Compare any two graphics cards:
GeForce GTX 650 Ti vs Radeon HD 7870
IntroThe GeForce GTX 650 Ti comes with a GPU clock speed of 928 MHz, and the 1024 MB of GDDR5 memory is set to run at 1350 MHz through a 128-bit bus. It also is comprised of 768 SPUs, 64 Texture Address Units, and 16 ROPs.
Compare those specs to the Radeon HD 7870, which features a GPU core clock speed of 1000 MHz, and 2048 MB of GDDR5 memory running at 1200 MHz through a 256-bit bus. It also is made up of 1280 SPUs, 80 Texture Address Units, and 32 Raster Operation Units.
Power Usage and Theoretical Benchmarks
Power Consumption (Max TDP)
As far as performance goes, the Radeon HD 7870 should in theory be much better than the GeForce GTX 650 Ti in general. (explain)
Texel RateThe Radeon HD 7870 will be much (about 35%) faster with regards to texture filtering than the GeForce GTX 650 Ti. (explain)
Pixel RateThe Radeon HD 7870 should be a lot (approximately 116%) better at AA than the GeForce GTX 650 Ti, and will be able to handle higher resolutions without slowing down too much. (explain)
Please note that the above 'benchmarks' are all just theoretical - the results were calculated based on the card's specifications, and real-world performance may (and probably will) vary at least a bit.
Please note that the price comparisons are based on search keywords - sometimes it might show cards with very similar names that are not exactly the same as the one chosen in the comparison. We do try to filter out the wrong results as best we can, though.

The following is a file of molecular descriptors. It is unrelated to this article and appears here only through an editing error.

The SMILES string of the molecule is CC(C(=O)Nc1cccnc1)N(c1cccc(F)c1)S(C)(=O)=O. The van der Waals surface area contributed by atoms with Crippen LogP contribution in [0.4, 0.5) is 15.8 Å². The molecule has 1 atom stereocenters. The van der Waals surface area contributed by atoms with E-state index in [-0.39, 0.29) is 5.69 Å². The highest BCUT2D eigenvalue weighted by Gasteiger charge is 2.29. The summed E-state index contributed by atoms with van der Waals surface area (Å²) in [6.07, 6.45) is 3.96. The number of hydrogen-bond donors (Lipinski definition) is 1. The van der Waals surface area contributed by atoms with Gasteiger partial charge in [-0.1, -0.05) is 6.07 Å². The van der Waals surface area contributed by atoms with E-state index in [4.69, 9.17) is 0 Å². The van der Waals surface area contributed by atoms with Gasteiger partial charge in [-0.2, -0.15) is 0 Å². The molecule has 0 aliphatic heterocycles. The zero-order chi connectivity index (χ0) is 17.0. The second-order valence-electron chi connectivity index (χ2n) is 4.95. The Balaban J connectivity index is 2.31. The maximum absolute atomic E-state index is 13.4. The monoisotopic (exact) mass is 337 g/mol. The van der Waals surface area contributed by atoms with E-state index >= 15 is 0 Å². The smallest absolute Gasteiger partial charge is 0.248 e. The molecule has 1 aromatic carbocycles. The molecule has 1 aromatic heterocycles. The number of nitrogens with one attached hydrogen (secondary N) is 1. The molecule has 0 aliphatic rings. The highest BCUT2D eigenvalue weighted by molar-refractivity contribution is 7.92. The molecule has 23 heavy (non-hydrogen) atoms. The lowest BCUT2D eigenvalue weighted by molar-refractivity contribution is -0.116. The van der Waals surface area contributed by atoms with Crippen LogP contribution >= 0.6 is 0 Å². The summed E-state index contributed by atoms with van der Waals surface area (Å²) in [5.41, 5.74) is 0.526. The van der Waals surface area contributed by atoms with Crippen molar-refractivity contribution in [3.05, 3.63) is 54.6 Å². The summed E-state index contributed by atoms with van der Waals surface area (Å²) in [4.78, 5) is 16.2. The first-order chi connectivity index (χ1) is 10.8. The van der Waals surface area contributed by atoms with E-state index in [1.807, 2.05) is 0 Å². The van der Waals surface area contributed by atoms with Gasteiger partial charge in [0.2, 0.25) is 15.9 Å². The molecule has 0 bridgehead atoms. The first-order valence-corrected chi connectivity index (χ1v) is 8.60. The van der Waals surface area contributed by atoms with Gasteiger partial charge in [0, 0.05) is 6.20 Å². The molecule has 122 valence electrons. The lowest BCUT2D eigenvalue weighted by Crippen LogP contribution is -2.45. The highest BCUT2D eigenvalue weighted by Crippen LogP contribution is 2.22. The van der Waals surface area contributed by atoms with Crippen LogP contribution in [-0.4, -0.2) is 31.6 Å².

Memory Bandwidth: Bandwidth is the max amount of data (counted in MB per second) that can be transported over the external memory interface in a second. It is worked out by multiplying the card's interface width by its memory speed. If the card has DDR type RAM, the result should be multiplied by 2 again. If it uses DDR5, multiply by ANOTHER 2x. The better the memory bandwidth, the faster the card will be in general. It especially helps with AA, High Dynamic Range and higher screen resolutions.
Texel Rate: Texel rate is the maximum texture map elements (texels) that are applied in one second. This number is worked out by multiplying the total number of texture units of the card by the core speed of the chip. The higher the texel rate, the better the graphics card will be at handling texture filtering (anisotropic filtering - AF). It is measured in millions of texels processed in a second.
Pixel Rate: Pixel rate is the maximum amount of pixels the graphics card could possibly write to the local memory per second - measured in millions of pixels per second. The figure is worked out by multiplying the amount of colour ROPs by the the core speed of the card. ROPs (Raster Operations Pipelines - also sometimes called Render Output Units) are responsible for outputting the pixels (image) to the screen. The actual pixel fill rate also depends on many other factors, most notably the memory bandwidth - the lower the bandwidth is, the lower the potential to reach the maximum fill rate.